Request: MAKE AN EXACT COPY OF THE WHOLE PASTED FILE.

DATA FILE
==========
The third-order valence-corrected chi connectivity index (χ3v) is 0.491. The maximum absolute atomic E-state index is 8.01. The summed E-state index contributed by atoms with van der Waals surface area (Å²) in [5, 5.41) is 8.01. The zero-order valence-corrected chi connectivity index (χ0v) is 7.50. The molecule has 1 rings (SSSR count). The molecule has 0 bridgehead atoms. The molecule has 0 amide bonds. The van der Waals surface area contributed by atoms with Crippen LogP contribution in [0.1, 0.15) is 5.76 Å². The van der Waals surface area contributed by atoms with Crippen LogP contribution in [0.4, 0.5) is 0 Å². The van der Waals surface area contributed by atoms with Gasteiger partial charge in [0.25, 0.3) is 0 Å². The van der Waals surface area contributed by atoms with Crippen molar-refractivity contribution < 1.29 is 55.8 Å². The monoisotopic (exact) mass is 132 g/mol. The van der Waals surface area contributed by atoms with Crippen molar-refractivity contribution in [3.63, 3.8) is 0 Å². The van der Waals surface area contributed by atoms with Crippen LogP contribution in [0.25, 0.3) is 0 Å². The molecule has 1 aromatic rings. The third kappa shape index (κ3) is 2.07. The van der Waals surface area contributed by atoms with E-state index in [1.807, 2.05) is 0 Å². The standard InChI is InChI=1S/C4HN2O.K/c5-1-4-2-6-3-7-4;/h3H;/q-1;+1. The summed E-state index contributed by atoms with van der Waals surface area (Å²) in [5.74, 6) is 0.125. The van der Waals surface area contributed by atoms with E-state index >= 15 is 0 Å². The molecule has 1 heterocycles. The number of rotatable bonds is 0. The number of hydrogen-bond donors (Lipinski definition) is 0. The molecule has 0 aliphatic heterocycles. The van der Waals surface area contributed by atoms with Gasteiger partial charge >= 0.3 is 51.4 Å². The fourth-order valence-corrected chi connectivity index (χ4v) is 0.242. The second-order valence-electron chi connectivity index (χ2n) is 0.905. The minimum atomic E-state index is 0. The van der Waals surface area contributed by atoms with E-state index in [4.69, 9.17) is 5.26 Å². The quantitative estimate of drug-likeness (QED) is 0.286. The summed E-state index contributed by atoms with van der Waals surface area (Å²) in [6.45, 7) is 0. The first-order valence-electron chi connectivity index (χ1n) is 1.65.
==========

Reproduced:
The third-order valence-corrected chi connectivity index (χ3v) is 0.491. The maximum absolute atomic E-state index is 8.01. The summed E-state index contributed by atoms with van der Waals surface area (Å²) in [5, 5.41) is 8.01. The zero-order valence-corrected chi connectivity index (χ0v) is 7.50. The molecule has 1 rings (SSSR count). The molecule has 0 bridgehead atoms. The molecule has 0 amide bonds. The van der Waals surface area contributed by atoms with Crippen LogP contribution in [0.1, 0.15) is 5.76 Å². The van der Waals surface area contributed by atoms with Crippen LogP contribution in [0.4, 0.5) is 0 Å². The van der Waals surface area contributed by atoms with Gasteiger partial charge in [0.25, 0.3) is 0 Å². The van der Waals surface area contributed by atoms with Crippen molar-refractivity contribution < 1.29 is 55.8 Å². The monoisotopic (exact) mass is 132 g/mol. The van der Waals surface area contributed by atoms with Crippen molar-refractivity contribution in [3.63, 3.8) is 0 Å². The van der Waals surface area contributed by atoms with Crippen LogP contribution in [0.25, 0.3) is 0 Å². The molecule has 1 aromatic rings. The third kappa shape index (κ3) is 2.07. The van der Waals surface area contributed by atoms with E-state index in [1.807, 2.05) is 0 Å². The standard InChI is InChI=1S/C4HN2O.K/c5-1-4-2-6-3-7-4;/h3H;/q-1;+1. The summed E-state index contributed by atoms with van der Waals surface area (Å²) in [5.74, 6) is 0.125. The van der Waals surface area contributed by atoms with E-state index >= 15 is 0 Å². The molecule has 1 heterocycles. The number of rotatable bonds is 0. The number of hydrogen-bond donors (Lipinski definition) is 0. The molecule has 0 aliphatic heterocycles. The van der Waals surface area contributed by atoms with Gasteiger partial charge >= 0.3 is 51.4 Å². The fourth-order valence-corrected chi connectivity index (χ4v) is 0.242. The second-order valence-electron chi connectivity index (χ2n) is 0.905. The minimum atomic E-state index is 0. The van der Waals surface area contributed by atoms with E-state index in [4.69, 9.17) is 5.26 Å². The quantitative estimate of drug-likeness (QED) is 0.286. The summed E-state index contributed by atoms with van der Waals surface area (Å²) in [6.45, 7) is 0. The first-order valence-electron chi connectivity index (χ1n) is 1.65.